Last month's SPIRE event saw a lineup of expert speakers on pertinent topics for CEOs and executive leaders in retail, point-of-purchase, OEM, transit, outdoor and similar graphic solutions. Among those speakers was Carol Spieckerman, president, Spieckerman Retail — a recognized retail expert, public speaker, and media contributor on global retail trends. In her presentation, “Bricks Have New Tricks! The Future of Brick and Mortar Retail,” she, discussed the reinvention of retail that has been accelerated by the pandemic. She also shared what this means for print service providers (PSPs) who can take advantage of the pent-up demand that’s going to hit brick and mortar. Here are some of her key takeaways.
Retailers no longer just sell stuff.
As Spieckerman noted, retailers are now platforms that tie together solutions, products, services, new formats, mobile, data, content, and much more. And with retailers now more open to the idea of working with partners, this idea of platform thinking extends to PSPs. “Your goal is no longer just to sell stuff to retailers; your real opportunities open up when you start positioning your platform to theirs,” she said. “Get out of that old mindset of just talking about what you do and how you do it … and start to put ‘why’ at the top of the hierarchy.”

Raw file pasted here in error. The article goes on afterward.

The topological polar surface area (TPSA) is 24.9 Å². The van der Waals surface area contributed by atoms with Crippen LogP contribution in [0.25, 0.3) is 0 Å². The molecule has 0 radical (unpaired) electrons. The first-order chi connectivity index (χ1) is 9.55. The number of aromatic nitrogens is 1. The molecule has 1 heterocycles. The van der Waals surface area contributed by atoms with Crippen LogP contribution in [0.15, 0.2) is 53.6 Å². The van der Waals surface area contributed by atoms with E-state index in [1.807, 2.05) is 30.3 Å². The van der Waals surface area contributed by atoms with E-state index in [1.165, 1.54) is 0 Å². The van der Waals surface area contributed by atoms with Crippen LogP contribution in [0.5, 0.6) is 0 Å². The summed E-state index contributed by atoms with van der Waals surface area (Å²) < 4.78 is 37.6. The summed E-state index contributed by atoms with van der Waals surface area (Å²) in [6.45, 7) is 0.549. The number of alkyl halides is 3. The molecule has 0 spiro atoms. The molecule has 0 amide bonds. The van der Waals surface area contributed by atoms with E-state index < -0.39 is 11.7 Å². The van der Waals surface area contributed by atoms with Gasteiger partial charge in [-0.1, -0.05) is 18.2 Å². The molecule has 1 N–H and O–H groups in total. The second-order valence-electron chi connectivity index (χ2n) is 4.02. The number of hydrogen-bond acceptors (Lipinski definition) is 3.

It’s all about diversification, acceleration, and captivation.
From their categories to business models and formats, retailers are diversifying rather than opting to open more stores. They’re accelerating in terms of speeding up their talent acquisition, innovation, and decision-making. And they not only want to engage customers, but they want to captivate them and keep them “playing” on their platforms.
Build platform-based influence networks.
Gone is the cookie-cutter organizational structure, and as retailers integrate offline and online business into one total customer experience, roles will shift and new faces and positions (e.g., the customer experience director) will enter the mix. While building networks instead of going after special contacts can help PSPs not get lost in transition, PSPs must also “embrace the aliens” (i.e. the new faces and their perspectives), and have a marketing message that’s going to resonate with them. “You have an opportunity to position your entire platform, your creative resources, your manufacturing capabilities, your data, your content to their platforms,” added Spieckerman.
Whether they’re acquiring another business or talent, diversifying into new categories, investing in their brand experience (captivating customers with features from interactive displays to wine bars), or retrofitting their stores to sustainability — or all of the above — keep track of what’s happening in the market and retailers’ goals. “Think about how these brands can tap into your expertise, how they can use your smarts to get this brick-and-mortar thing right, right from the start, and how they can accelerate innovation, using your solutions,” said Spieckerman.
These are just a few of the tips Spieckerman shared. To learn more about Spieckerman and her company, visit spieckermanretail.com.
Lauren Searson has been the Managing Editor for the PRINTING United Journal since November 2017 and has worked in publications for 13 years.